How To Tell When the Euro Crisis Gets Really Serious

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Europe is falling apart more suddenly. But there is good news. Things could be worse. That's the good news, in case you were still waiting for it.

Let's rubberneck on the wreckage that is the euro zone. Right now, Greece and Spain are competing to see which can drive a stake through the heart of the common currency first. In Greece, the main anti-austerity party Syriza is perhaps poised to take the pole position in new elections. That could force a game of chicken between Greece and Germany over the most recent bailout agreement -- with a Greek exit, and subsequent bank runs across the continent, a possibility. Spain has real problems too. They have run out of money. They can't afford to bail out their banks, but so far the European Central Bank has apparently balked at helping them. If Spain were to rather unthinkably default, it would make a Greek exit look like child's play.

Still, the damage from these twin existential threats did look somewhat contained. At least Italy was mostly immune from contagion. Until Wednesday. Then, Italian borrowing costs surged back above 6 percent.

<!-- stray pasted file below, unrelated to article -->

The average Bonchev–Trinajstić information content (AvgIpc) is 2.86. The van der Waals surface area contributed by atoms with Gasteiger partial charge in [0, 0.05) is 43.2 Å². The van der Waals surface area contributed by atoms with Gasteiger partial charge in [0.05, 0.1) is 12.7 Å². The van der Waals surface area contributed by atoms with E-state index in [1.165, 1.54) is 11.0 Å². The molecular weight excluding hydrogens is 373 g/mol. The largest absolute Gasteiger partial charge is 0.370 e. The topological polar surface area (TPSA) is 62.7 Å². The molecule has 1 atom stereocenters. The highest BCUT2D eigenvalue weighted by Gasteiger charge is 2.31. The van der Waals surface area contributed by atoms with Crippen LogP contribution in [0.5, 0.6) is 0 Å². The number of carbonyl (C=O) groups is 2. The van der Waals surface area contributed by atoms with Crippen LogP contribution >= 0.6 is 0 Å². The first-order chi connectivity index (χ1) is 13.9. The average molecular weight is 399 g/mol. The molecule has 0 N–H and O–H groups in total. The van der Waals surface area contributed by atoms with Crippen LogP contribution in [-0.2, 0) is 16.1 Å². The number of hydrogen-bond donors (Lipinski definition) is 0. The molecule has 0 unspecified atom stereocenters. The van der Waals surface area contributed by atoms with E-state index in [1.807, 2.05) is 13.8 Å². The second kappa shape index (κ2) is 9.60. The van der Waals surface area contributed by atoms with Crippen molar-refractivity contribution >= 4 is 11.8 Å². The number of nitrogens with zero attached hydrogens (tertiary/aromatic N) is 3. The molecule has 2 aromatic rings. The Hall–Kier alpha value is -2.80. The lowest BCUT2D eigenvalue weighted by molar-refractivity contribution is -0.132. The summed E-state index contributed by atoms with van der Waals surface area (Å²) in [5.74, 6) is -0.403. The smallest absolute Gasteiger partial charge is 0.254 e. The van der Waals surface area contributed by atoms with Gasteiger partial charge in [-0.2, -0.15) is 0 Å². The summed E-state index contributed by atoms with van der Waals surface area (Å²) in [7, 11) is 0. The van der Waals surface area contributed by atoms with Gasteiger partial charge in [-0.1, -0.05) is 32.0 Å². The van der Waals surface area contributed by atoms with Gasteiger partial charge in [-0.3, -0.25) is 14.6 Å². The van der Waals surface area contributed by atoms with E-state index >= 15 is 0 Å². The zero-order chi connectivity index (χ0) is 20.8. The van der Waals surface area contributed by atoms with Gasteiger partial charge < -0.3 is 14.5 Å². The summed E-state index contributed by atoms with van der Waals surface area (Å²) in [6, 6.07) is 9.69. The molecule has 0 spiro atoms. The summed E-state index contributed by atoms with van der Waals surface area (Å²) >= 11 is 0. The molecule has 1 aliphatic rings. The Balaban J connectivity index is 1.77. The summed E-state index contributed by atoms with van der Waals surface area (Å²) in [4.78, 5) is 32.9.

But there is one Rubicon that Europe has not crossed again. French borrowing costs are still low. The chart below from Bloomberg compares French (orange) and Italian (green) bond yields over the past three months. 

FRAITA.png

While Italy's borrowing costs have surged recently, France's have plummeted. That's the good news. Unlike last fall when markets began to treat France as something in between a member of Europe's core and periphery, there is little doubt that France has decoupled from the periphery. At least for now. 

That's the problem. If Italy really is in trouble, then France likely won't be too far behind it. France is massively exposed to Italian banks. Then contagion will likely spread from Italy to France just as it did from Spain to Italy. 

That's when the euro crisis will be really serious. Only the ECB will be able to salvage the common currency at that point, as it did last December. But eventually, just kicking the can -- which is what we're talking about -- won't be enough. Eventually, Germany will have to decide whether there is a future for Europe without the euro. 

That decision might have to come sooner than we think.
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Presented by

Matthew O'Brien

Matthew O'Brien is a former senior associate editor at The Atlantic.

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